DC on a Whim

Much has been made about Google Buzz and it’s privacy issues.  However, for me, it’s totally paid off for me.  Last week an old friend posted some pictures of the cherry blossoms in DC; I commented and he invited us down for the weekend.  How could we say no (especially since Wen had never been).

Here are some photos; you can easily guess what we did.  We started off on the Mall:

Here are some shots of those cherry trees; in fact, it turned out that it was the National Cherry Blossom Festival.


Here are some shots of the different memorials that dot the Mall.  Jefferson:

Lincoln.  Very popular photo spot:

The Vietnam War Memorial:

After that it was off to the White House:

Check out the beautiful walkway between Treasury and the White House.  Alas, government staffers only:

Day two was spent in Georgetown (after a night that saw a delicious dinner at Oyamel and drinks at Bourbon).  I didn’t realize that The Exorcist was shot there (and written by a Georgetown grad); here are the classic stairs:

Here are some shots of buildings in the neighbourhood:

This is where Kennedy lived when he was a senator:

And finally, a last short of Healy Hall at Georgetown.  Apparently there’s a periodic tradition where the students try to steal the hands of the clock (they’re each about six feet tall) and then mail them to the Pope.  Happens every few years-but not while we were there.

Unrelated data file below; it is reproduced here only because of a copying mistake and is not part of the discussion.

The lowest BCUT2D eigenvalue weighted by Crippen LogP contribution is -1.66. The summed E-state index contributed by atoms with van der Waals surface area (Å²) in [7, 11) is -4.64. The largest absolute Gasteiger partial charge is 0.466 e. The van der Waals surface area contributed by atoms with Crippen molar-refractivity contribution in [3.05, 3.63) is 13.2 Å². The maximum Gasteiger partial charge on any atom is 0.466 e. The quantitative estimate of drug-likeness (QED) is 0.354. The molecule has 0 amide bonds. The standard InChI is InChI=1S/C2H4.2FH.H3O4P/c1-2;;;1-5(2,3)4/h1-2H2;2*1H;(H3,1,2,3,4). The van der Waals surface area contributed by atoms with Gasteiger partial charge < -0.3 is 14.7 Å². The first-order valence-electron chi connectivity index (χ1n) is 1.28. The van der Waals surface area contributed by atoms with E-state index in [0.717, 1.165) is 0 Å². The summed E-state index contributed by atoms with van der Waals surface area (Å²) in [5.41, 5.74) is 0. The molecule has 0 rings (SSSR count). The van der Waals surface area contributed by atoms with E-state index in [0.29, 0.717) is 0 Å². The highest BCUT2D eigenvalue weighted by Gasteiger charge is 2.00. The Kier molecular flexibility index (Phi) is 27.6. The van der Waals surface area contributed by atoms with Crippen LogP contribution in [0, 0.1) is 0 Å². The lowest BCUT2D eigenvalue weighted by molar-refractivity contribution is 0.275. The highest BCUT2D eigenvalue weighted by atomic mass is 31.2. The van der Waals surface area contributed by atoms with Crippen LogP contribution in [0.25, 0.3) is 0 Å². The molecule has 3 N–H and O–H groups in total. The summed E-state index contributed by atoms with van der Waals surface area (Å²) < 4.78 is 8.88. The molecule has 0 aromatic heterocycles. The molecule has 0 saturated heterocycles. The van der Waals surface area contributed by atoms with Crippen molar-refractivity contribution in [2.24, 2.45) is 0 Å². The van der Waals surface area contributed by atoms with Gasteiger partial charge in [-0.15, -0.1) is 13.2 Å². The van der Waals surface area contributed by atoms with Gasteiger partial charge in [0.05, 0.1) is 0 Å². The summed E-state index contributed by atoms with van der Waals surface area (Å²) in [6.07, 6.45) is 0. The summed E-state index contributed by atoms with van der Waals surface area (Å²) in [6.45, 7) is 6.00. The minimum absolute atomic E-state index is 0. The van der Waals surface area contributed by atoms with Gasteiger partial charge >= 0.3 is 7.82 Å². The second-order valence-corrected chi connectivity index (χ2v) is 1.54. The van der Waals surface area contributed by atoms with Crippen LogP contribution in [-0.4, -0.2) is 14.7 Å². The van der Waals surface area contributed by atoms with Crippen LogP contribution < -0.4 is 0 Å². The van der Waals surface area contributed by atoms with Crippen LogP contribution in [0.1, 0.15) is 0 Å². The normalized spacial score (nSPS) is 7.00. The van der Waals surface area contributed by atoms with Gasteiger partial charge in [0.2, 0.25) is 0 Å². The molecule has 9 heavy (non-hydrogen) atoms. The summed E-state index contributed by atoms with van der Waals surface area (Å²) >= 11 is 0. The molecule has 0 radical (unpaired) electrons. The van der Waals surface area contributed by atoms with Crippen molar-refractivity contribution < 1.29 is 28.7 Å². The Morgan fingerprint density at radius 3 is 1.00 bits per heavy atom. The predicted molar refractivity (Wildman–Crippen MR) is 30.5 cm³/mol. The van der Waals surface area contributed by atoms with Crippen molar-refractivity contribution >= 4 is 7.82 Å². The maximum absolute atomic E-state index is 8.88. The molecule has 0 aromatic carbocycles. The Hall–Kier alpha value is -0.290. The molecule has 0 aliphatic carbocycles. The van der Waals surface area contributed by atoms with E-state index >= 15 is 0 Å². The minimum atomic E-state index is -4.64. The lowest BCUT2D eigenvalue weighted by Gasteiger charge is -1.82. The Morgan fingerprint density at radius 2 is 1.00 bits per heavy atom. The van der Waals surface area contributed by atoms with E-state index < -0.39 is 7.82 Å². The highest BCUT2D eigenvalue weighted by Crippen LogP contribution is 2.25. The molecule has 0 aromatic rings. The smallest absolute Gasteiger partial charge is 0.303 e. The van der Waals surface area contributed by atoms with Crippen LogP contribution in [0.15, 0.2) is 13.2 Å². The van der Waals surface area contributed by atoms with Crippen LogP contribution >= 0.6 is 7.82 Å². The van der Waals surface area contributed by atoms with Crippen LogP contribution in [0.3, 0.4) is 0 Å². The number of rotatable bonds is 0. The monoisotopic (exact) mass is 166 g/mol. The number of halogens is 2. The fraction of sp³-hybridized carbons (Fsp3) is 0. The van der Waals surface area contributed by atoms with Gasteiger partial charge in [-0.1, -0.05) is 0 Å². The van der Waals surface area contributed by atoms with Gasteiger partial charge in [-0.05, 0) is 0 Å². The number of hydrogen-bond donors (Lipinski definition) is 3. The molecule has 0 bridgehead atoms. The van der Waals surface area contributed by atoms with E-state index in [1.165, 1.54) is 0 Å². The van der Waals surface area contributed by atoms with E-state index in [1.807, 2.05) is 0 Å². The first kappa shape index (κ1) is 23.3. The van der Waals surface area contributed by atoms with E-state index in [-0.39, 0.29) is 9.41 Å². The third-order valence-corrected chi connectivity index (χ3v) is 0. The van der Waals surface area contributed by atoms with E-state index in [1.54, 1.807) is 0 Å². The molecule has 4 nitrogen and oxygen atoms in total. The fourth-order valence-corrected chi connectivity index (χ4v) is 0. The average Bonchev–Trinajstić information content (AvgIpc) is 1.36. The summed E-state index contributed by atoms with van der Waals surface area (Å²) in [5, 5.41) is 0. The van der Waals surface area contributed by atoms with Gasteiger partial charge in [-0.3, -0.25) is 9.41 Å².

We also made it to The Phillips Collection, which is reputed to be one the best small museums and lived up to it.  They had a brilliant Georgia O’Keeffe exhibit which included these ones:

Red, Yellow and Black Streak, 1924:

Music-Pink and Blue No. 1:

Grey Lines with Black, Blue and Yellow – 1923/25:

and White Sweet Peas – 1926:

Also, they’ve got a few beauties in their permanent collection.  Here’s one that caught my eye.  It’s Stefan Hirsch‘s New York Lower Manhattan (1921):

Also, Rockwell Kent‘s The Road Rollers (1909).  A very different way of plowing the snow:

Ye Great Storm of 2010

It’s been snowing for over 24 hours now in NYC, so I thought I’d post some photos.  If I had cross-country skis, I could have probably skied to work today.

Here are some shots of snowy Carroll Gardens:

This is the intersection of Union and Clinton; it would normally be awash in taxis, school buses and delivery trucks:

Absolutely no one is to be seen at 8th and 15th:

And, of course, someone seems to have panicked and thinks we’re having an emergency.  This guy is wearing his “Red Cross Emergency Worker” outfit.  Please; it’s just a snowstorm:

And finally, a shot of what it looks like from work.  That awkward looking grey phalange is the Empire State Building…

They Did It

After 10 years of work and over two years of construction, the High Line finally opened today.  I’ve been waiting for this for years – literally: check out this blog post from two years ago.  I went to see it today – twice.

I went once during the day (it’s my new place for reading technical docs) and the once this evening with Wen.  I realized two things:

  1. This part is going to be a scorcher during the day.  There’s almost no shade from the relentless NYC sun
  2. This is actually many different parks: I’ve never been to a place that changes character as much with the sun.  Seeing it at 2pm vs. 8pm was completely different

If you’re in New York, add this to your repertoire of places to see.  It’s a thrilling way to see the different city (you’re only 20 feet up, but the city is completely different).  It’s also balanced on the knife edge of urban and rural (and feels a bit like the physical embodiment of the term ‘post-modern’).

Enough hot air; here are some photos (more on Facebook):